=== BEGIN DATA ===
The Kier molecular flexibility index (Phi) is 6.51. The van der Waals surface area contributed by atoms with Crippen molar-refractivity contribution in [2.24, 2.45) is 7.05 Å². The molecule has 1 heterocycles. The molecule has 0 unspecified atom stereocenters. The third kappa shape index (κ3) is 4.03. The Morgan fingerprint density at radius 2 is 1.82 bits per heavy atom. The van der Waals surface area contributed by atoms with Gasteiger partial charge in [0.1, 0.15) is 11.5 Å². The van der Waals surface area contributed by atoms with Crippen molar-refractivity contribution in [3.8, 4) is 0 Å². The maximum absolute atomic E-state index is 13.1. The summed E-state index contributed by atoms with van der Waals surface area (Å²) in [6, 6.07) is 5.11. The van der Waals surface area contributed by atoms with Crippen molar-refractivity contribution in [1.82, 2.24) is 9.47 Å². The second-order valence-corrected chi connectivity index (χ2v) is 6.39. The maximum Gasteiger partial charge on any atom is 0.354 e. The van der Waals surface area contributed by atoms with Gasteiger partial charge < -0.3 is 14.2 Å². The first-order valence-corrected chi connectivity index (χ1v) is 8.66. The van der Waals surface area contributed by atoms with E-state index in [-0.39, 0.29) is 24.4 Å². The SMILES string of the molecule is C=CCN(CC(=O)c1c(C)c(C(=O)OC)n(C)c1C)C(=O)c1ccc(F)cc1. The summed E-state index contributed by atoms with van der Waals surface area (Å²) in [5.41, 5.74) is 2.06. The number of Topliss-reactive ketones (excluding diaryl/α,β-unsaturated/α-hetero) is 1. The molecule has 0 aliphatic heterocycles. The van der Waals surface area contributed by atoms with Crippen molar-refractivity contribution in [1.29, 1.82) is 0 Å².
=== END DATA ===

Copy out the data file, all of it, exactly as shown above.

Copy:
The Kier molecular flexibility index (Phi) is 6.51. The van der Waals surface area contributed by atoms with Crippen molar-refractivity contribution in [2.24, 2.45) is 7.05 Å². The molecule has 1 heterocycles. The molecule has 0 unspecified atom stereocenters. The third kappa shape index (κ3) is 4.03. The Morgan fingerprint density at radius 2 is 1.82 bits per heavy atom. The van der Waals surface area contributed by atoms with Gasteiger partial charge in [0.1, 0.15) is 11.5 Å². The van der Waals surface area contributed by atoms with Crippen molar-refractivity contribution in [3.8, 4) is 0 Å². The maximum absolute atomic E-state index is 13.1. The summed E-state index contributed by atoms with van der Waals surface area (Å²) in [6, 6.07) is 5.11. The van der Waals surface area contributed by atoms with Crippen molar-refractivity contribution in [1.82, 2.24) is 9.47 Å². The second-order valence-corrected chi connectivity index (χ2v) is 6.39. The maximum Gasteiger partial charge on any atom is 0.354 e. The van der Waals surface area contributed by atoms with Gasteiger partial charge < -0.3 is 14.2 Å². The first-order valence-corrected chi connectivity index (χ1v) is 8.66. The van der Waals surface area contributed by atoms with E-state index in [-0.39, 0.29) is 24.4 Å². The SMILES string of the molecule is C=CCN(CC(=O)c1c(C)c(C(=O)OC)n(C)c1C)C(=O)c1ccc(F)cc1. The summed E-state index contributed by atoms with van der Waals surface area (Å²) in [5.41, 5.74) is 2.06. The number of Topliss-reactive ketones (excluding diaryl/α,β-unsaturated/α-hetero) is 1. The molecule has 0 aliphatic heterocycles. The van der Waals surface area contributed by atoms with Crippen molar-refractivity contribution in [1.29, 1.82) is 0 Å².